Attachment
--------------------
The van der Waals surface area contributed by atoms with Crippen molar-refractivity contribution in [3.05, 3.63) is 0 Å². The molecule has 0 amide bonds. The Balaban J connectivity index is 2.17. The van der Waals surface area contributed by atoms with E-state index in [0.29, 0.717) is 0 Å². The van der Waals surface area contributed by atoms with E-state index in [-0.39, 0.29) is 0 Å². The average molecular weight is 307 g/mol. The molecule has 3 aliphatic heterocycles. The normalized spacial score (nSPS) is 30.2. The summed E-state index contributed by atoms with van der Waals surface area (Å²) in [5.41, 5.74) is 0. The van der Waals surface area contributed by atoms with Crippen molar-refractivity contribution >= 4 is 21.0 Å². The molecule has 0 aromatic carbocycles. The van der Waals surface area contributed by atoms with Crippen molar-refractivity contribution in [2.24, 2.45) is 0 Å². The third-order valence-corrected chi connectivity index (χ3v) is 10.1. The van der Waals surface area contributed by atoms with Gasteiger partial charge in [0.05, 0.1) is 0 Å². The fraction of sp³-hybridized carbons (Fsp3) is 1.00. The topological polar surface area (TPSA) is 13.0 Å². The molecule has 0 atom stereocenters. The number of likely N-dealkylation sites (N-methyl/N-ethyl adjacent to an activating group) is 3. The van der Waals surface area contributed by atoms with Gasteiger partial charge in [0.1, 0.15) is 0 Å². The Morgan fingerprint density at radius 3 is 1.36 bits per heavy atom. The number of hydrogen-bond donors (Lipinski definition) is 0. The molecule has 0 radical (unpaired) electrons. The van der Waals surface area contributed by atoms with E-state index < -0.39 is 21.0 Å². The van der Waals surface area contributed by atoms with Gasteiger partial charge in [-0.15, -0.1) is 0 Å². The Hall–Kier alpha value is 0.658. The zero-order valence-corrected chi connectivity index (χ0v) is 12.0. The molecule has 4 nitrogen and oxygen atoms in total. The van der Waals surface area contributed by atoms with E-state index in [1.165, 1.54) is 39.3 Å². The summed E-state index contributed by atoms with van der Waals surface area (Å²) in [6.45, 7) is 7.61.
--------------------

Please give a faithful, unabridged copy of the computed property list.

The van der Waals surface area contributed by atoms with Crippen molar-refractivity contribution in [3.05, 3.63) is 0 Å². The molecule has 0 amide bonds. The Balaban J connectivity index is 2.17. The van der Waals surface area contributed by atoms with E-state index in [0.29, 0.717) is 0 Å². The van der Waals surface area contributed by atoms with E-state index in [-0.39, 0.29) is 0 Å². The average molecular weight is 307 g/mol. The molecule has 3 aliphatic heterocycles. The normalized spacial score (nSPS) is 30.2. The summed E-state index contributed by atoms with van der Waals surface area (Å²) in [5.41, 5.74) is 0. The van der Waals surface area contributed by atoms with Crippen molar-refractivity contribution >= 4 is 21.0 Å². The molecule has 0 aromatic carbocycles. The van der Waals surface area contributed by atoms with Crippen molar-refractivity contribution in [2.24, 2.45) is 0 Å². The third-order valence-corrected chi connectivity index (χ3v) is 10.1. The van der Waals surface area contributed by atoms with Gasteiger partial charge in [0.05, 0.1) is 0 Å². The fraction of sp³-hybridized carbons (Fsp3) is 1.00. The topological polar surface area (TPSA) is 13.0 Å². The molecule has 0 atom stereocenters. The number of likely N-dealkylation sites (N-methyl/N-ethyl adjacent to an activating group) is 3. The van der Waals surface area contributed by atoms with Gasteiger partial charge in [0.1, 0.15) is 0 Å². The Morgan fingerprint density at radius 3 is 1.36 bits per heavy atom. The number of hydrogen-bond donors (Lipinski definition) is 0. The molecule has 0 radical (unpaired) electrons. The van der Waals surface area contributed by atoms with E-state index < -0.39 is 21.0 Å². The van der Waals surface area contributed by atoms with Gasteiger partial charge in [-0.15, -0.1) is 0 Å². The Hall–Kier alpha value is 0.658. The zero-order valence-corrected chi connectivity index (χ0v) is 12.0. The molecule has 4 nitrogen and oxygen atoms in total. The van der Waals surface area contributed by atoms with E-state index in [1.165, 1.54) is 39.3 Å². The summed E-state index contributed by atoms with van der Waals surface area (Å²) in [6.45, 7) is 7.61.